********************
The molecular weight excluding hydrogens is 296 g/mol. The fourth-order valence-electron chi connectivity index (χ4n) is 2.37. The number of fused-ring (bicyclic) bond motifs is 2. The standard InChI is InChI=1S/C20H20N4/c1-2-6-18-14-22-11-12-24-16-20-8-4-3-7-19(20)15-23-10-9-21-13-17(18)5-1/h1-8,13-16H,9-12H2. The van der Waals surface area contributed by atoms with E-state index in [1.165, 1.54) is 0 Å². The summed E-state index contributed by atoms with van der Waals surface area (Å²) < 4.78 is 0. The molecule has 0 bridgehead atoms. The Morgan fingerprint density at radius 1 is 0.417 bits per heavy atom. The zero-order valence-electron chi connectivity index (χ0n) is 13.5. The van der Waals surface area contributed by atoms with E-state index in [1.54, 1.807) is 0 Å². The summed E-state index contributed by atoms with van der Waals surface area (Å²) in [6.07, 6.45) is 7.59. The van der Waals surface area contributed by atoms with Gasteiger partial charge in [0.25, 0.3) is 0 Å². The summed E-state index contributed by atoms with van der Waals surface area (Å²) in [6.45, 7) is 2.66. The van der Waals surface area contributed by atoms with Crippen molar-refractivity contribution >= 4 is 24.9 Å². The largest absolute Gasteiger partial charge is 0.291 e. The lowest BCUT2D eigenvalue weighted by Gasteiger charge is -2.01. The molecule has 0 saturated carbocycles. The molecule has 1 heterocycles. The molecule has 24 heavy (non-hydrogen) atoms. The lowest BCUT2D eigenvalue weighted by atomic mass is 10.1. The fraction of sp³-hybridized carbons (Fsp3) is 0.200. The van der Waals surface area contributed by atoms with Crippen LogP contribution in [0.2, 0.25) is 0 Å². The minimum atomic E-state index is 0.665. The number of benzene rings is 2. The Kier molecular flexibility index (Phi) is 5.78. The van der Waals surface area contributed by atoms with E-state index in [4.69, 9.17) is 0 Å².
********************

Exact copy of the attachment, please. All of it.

The molecular weight excluding hydrogens is 296 g/mol. The fourth-order valence-electron chi connectivity index (χ4n) is 2.37. The number of fused-ring (bicyclic) bond motifs is 2. The standard InChI is InChI=1S/C20H20N4/c1-2-6-18-14-22-11-12-24-16-20-8-4-3-7-19(20)15-23-10-9-21-13-17(18)5-1/h1-8,13-16H,9-12H2. The van der Waals surface area contributed by atoms with E-state index in [1.165, 1.54) is 0 Å². The summed E-state index contributed by atoms with van der Waals surface area (Å²) < 4.78 is 0. The molecule has 0 bridgehead atoms. The Morgan fingerprint density at radius 1 is 0.417 bits per heavy atom. The zero-order valence-electron chi connectivity index (χ0n) is 13.5. The van der Waals surface area contributed by atoms with E-state index in [1.54, 1.807) is 0 Å². The summed E-state index contributed by atoms with van der Waals surface area (Å²) in [6.07, 6.45) is 7.59. The van der Waals surface area contributed by atoms with Gasteiger partial charge in [0.25, 0.3) is 0 Å². The summed E-state index contributed by atoms with van der Waals surface area (Å²) in [6.45, 7) is 2.66. The van der Waals surface area contributed by atoms with Crippen molar-refractivity contribution >= 4 is 24.9 Å². The largest absolute Gasteiger partial charge is 0.291 e. The lowest BCUT2D eigenvalue weighted by Gasteiger charge is -2.01. The molecule has 0 saturated carbocycles. The molecule has 1 heterocycles. The molecule has 24 heavy (non-hydrogen) atoms. The lowest BCUT2D eigenvalue weighted by atomic mass is 10.1. The fraction of sp³-hybridized carbons (Fsp3) is 0.200. The van der Waals surface area contributed by atoms with Crippen LogP contribution in [0.2, 0.25) is 0 Å². The minimum atomic E-state index is 0.665. The number of benzene rings is 2. The Kier molecular flexibility index (Phi) is 5.78. The van der Waals surface area contributed by atoms with E-state index in [4.69, 9.17) is 0 Å².